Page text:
The Experimental Geophysics Group (EGG) carries out a variety of
laboratory and field projects. We have built up over the years an extensive set
of equipment to conduct this research - and this has allowed us to contribute
to numerous projects worldwide. The
laboratory too has developed many new techniques in house that attract numerous
collaborations globally. EGG's research
is 'hands on' and graduate students will often be involved in all facets from
data acquisition through modelling and analysis. If you want to work with us
expect to get your hands dirty at some point!
We welcome collaborations and
exchanges with other researchers and industry partners. We are able to carry
out limited fee for service on some specialized types of laboratory measurements.
Overview of Some of Our Current Research
Structure - ICDP/IODP Expedition 364 April-June 2016
Expedition 364 drilled into the peak ring
structures of the Chicxulub Impact Structure, Yucantan,
Mexico. Ph.D. Student Nixon, Kofman, and Schmitt together with colleagues from
UT-Austin and Imperial College carried out active source vertical seismic
profile (VSP). The initial results are
published in Science; one interesting aspect is that the
density and seismic wave speeds in the granite brought from depth during
formation of the peak ring are very low.
We will soon be working on the core to make P and S wave measurements
under pressure to assist in determining why.
Deep Seismic Monitoring at the Aquistore CO2
Sequestration Project Boundary Dam Power Plant, Estevan,
With partners from
the Petroleum Research Technology Centre, the Geological Survey of Canada,
and Bristol University, we developed a system to carry out longer term microsesimic monitoring at great depth. The basis of the system is our new Sercel Slimwave geophone chain
together with a wireline with 3 km capacity.
We successfully obtained nearly 12 weeks of continuous seismic
recording at nearly 3 km and 115°C which may be a world record. We are still analyzing the data, but we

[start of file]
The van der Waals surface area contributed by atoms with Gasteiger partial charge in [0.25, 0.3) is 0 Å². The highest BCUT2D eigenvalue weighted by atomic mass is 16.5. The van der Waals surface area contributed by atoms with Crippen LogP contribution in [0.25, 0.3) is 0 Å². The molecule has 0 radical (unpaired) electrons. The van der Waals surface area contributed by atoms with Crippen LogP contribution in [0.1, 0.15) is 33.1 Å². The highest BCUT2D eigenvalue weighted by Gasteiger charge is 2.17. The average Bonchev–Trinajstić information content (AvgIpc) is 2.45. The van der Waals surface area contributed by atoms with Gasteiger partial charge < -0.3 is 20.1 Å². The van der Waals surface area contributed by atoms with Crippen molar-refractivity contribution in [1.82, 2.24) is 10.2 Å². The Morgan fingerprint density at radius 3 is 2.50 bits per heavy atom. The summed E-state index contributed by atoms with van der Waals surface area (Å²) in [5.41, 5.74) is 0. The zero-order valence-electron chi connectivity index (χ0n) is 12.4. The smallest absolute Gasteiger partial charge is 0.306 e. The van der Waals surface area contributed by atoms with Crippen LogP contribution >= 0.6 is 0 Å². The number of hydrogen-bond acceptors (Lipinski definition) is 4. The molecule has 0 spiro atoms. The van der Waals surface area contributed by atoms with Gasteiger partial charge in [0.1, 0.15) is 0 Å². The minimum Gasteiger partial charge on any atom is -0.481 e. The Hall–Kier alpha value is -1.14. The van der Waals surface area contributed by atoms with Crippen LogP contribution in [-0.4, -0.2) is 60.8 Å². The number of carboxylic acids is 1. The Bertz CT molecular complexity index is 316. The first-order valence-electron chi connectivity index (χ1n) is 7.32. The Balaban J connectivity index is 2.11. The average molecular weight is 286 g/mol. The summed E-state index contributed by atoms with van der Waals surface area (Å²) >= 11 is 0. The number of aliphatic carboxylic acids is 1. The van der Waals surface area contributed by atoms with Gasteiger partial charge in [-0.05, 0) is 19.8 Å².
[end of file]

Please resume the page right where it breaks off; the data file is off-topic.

did detect regional mine blasts and even large teleseisms it is very quiet
at 3 km in the Williston Basin!
results were recently reported.
We hope to return soon as more CO2 is injected.
Scientific Drilling on the Alpine Fault New Zealand
We have been heavily involved in the efforts at scientific
drilling of the Alpine Fault contributing to scoping reflection studies in
2012, being on the rig (with M.Sc. student Mallyon)
during ICDP DSDP-2B
drilling with primary responsibility for carrying out the hydraulic
fracturing stress determinations (2014), and using the Sercel
chain (2016) for combined surface and borehole measurements in the borehole
with initial results reported at the 2016 SEG Annual
It is not so quiet at depth in New Zealand! Phd students
Nixon and Wei Li are working on analyzing the borehole seismic data and
making anisotropy measurements on mylonites collected in the vicinity of the
Near Surface Seismic Investigation Baffin Island, Nunavut
M.Sc. Student Ryan Ferguson with support from Baffinland
Mines, organized a high resolution seismic survey over buried banded iron
formation deposits on Baffin Island in 2015.
Ryan is analyzing the data and also making laboratory measurements of
the physical properties of these very high grade iron ores.
Effects of Pressure and Temperature on Bitumen Saturated
Carbonates Application to the Grosmont Formation, Alberta
We are working closely with industrial partners Laracina and OSUM to study the physical properties and geomechanics of the Grosmont Formation of NE
Alberta. A number of studies funded
as part of an NSERC CRD include:
Analysis of image
logs at the Saleski Pilot Project
for stress and borehole stability (Morin)
saturated carbonates (Epp)
Anisotropic Reflectivity Laboratory and Theory
PhD student Malehmir has been studying
in the laboratory the reflectivity of anisotropic media as analogs to field
azimuthal amplitude studies. He
recently published his code entitled ARTc
that calculates the reflectivity from the contact between two arbitrarily
oriented ansisotropic half-spaces. He has also developed code to model the
reflections of an ultrasonic beam that is necessary to understand his
Understanding Ultrasonic Behaviour in Anisotropic Materials
When working in the laboratory to measure the wave speeds through
anisotropic materials the fact that the ultrasonic beams skew (i.e. are shifted)
causes issues with regards to the accuracy of such measurements. PhD student
Wei Li has developed code that properly models the propagation of beams
through such materials and has shown how this affects the accuracy of
measurements. He is applying these
concepts in the determination of the complete set of elastic constants for
mylonites near the Alpine Fault, New Zealand.
Complex Conductivity Measurements
PhD Mohammed has pioneered a new system in our laboratory to make
measurements of the complex conductivity on rock samples from ~DC to 1000
Hz. He is using this to test some
fundamental concepts with regards to the electrical conductivity of clay containing sands. He also expects to apply this to
constraining the electrical properties of CO2-brine saturated